Estonia next euro country?
After creating a euro stabilization fund, the European Union is going to its Euro-Parliament with a package of measures to tighten financial control around the EU and avert meltdowns of the kind that threatened Greece. Indeed, although the euro is not a dead project, it is a seriously wounded one.
The single European currency is a powerful economic and political integrator of European countries. The problems with it arise from a rapid Eurozone expansion, which has created an economic patchwork. Unfortunately, this patchwork includes East and Southeast European nations which are not up to the mark in economic terms and often fail to comply with the national deficit criteria under the agreements in Maastricht that created the euro, said Russian financial analyst Dr. Alexander Yakovlev.
The expansion, however, is still on, and the 17th Eurozone member will be the former Soviet republic of Estonia. It will be in from the coming January. There have been announcements about this from Estonian members of the European Parliament and from Euro-Commission President Jose Manuel Barroso.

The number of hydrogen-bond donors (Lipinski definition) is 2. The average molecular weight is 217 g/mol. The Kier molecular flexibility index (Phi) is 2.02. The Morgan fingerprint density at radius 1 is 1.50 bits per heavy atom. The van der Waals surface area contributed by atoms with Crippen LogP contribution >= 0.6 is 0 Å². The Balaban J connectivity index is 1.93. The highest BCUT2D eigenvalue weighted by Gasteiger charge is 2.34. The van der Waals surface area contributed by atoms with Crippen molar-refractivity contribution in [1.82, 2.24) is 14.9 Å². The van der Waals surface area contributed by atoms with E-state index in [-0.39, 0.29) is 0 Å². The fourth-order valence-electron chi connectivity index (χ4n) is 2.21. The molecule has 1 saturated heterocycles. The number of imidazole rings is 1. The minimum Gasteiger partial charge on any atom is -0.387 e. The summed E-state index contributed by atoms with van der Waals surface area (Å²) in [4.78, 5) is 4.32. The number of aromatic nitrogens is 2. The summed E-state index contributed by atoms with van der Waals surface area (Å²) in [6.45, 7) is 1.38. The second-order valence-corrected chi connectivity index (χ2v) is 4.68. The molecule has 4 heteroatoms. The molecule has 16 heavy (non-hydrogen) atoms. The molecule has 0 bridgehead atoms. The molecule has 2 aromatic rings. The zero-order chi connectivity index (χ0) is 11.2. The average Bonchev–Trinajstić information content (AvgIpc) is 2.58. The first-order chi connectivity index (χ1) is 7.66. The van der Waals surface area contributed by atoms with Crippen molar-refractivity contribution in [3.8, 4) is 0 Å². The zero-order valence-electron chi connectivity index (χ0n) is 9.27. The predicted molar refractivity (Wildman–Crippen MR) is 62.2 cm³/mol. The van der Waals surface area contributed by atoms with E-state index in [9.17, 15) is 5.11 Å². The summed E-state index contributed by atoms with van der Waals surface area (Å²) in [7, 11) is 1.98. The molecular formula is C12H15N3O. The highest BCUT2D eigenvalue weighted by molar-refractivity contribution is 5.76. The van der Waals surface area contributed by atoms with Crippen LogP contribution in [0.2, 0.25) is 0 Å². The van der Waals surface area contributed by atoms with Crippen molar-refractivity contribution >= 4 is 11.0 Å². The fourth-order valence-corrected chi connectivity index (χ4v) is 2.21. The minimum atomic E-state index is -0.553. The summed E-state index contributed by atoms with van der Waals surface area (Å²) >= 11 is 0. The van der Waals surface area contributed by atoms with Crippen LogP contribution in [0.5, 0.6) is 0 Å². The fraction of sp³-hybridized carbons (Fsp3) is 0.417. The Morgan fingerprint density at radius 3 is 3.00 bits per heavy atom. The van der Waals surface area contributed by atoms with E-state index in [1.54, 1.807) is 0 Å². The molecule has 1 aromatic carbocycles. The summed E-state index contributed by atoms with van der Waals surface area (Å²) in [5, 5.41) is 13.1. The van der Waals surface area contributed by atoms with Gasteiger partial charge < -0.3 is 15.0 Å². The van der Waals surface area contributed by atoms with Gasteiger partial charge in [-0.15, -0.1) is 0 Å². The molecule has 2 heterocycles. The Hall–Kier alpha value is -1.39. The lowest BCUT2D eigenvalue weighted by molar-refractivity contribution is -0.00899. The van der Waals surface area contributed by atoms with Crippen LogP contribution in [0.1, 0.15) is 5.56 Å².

Is Estonia up to the mark? We put this question to the Russian stock market watcher Dr. Igor Kostikov.
Yes, it is. Its public deficit is well within the 3-percent of the GDP, as required by the Maastricht agreement. This makes Estonia an even better budgetary performer than Belgium and France, let alone Greece and other countries in Southern Europe. Estonia’s entry would be a signal of Eurozone readiness to encourage frugal economies, said Kostikov. In Estonia meanwhile, the opinion is mixed but weighted on the ‘yes’ side. The lure of the euro remains irresistible.